I held my other hand protectively over my belly as I checked for the daily signs of life from my unborn child. Are you there, I asked, making myself very still. Don’t you die on me, don’t you dare leave me…too.
I remember I called my doctor twice, frantically, and pleaded for him to meet with me in the emergency room two floors below where my mother lay. My baby was silent, movement had stopped completely. A strong, steady heartbeat echoing down through the stethoscope subdued my fear, pushing it back forcefully into a corner where it crouched…waiting.
Later, my mother moved by ambulance from Brampton to a Toronto hospital. Finally, something will be done we thought, for why else would they move her? Shortly after we arrived, a doctor, a callous creature in my memory that has no face, approached us. He towered before us with his vast height surrounded by a suffocating venue of student doctors who looked at him in fear, just as we did. He stood at the end of my mother’s bed, which angled awkwardly off the wall, our present reality being a makeshift room, thrown together out of a utility storage area as space was at a premium.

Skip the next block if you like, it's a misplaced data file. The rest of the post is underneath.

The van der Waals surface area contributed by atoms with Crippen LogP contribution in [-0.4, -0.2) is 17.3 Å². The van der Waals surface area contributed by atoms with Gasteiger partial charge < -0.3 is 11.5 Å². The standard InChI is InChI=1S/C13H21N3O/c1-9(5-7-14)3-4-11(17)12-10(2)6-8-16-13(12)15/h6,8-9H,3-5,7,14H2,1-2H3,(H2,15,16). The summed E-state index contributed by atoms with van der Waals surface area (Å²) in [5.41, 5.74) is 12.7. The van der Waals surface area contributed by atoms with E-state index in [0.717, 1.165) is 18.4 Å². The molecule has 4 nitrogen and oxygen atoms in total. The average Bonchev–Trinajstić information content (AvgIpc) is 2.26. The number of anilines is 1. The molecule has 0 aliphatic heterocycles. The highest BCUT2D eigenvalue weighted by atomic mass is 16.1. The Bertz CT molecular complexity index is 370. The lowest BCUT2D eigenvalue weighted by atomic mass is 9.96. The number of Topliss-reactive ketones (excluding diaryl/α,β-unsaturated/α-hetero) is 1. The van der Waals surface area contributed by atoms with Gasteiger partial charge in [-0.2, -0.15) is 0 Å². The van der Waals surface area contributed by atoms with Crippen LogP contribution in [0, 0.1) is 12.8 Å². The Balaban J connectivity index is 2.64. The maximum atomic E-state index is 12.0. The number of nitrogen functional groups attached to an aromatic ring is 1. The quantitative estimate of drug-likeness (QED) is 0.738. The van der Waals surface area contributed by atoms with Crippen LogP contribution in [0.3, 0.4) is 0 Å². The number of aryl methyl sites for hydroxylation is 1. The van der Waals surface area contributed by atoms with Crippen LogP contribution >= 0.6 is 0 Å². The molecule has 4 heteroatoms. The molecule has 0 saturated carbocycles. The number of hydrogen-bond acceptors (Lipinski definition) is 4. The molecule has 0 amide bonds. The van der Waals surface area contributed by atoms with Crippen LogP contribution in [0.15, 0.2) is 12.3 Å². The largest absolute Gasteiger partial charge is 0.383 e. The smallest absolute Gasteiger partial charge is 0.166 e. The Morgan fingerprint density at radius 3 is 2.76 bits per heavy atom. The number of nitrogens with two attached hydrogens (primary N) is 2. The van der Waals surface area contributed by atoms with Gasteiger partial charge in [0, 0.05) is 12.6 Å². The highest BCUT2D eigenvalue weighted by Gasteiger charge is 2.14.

In response to a question my father had asked, the doctor lowered his clipboard slightly, barely glancing at the information it contained, and replied, “Mr. Vance surely you understand that your wife is dying?”
I looked over, past this man with no face and no heart, to my mother. Her eyes were open. She stared at the doctor in total comprehension.
When we were alone, a grieving family huddled with brooms in a storage room, my mother said, “But I have so much left to do.” Her words hung suspended for a moment buoyed by our silence. I wondered if my baby could hear my heart break and if so, would a blemish mark him in such away that he would forever point at it and say, “My mother gave me that.”
As my mother’s time measured out, she spoke to all those dear to her behind closed doors, their whispers slipping back and forth like the tide touching the shore and pulling back. I became obsessed; believing the words meant for me would be lost in the mix of others.
Then it happened, she was gone, the hospital room was silent, her warmth, and her words, all gone from me. My son was born two months later.
The whispers, like down feathers that tickled my skin, became part of the ignored backdrop of my life, and my mother’s sad wish for more time…that I pushed, along with my fear, back into a corner where I could pretend it did not exist, but I never stopped searching for my mother’s words. I find them now and again, sprinkled throughout the stories I write, and their presence surprises and delights me. It is at those moments when I cannot help but say: There you are! I’ve been looking for you!
Three years past this coming September, my father died suddenly after an accident, his jaw wired shut, his words trapped screaming inside. For a while yet, my writing will not be able to examine this new loss too closely for I am still unable to look directly into the pain. My granddaughter was born two days before he died.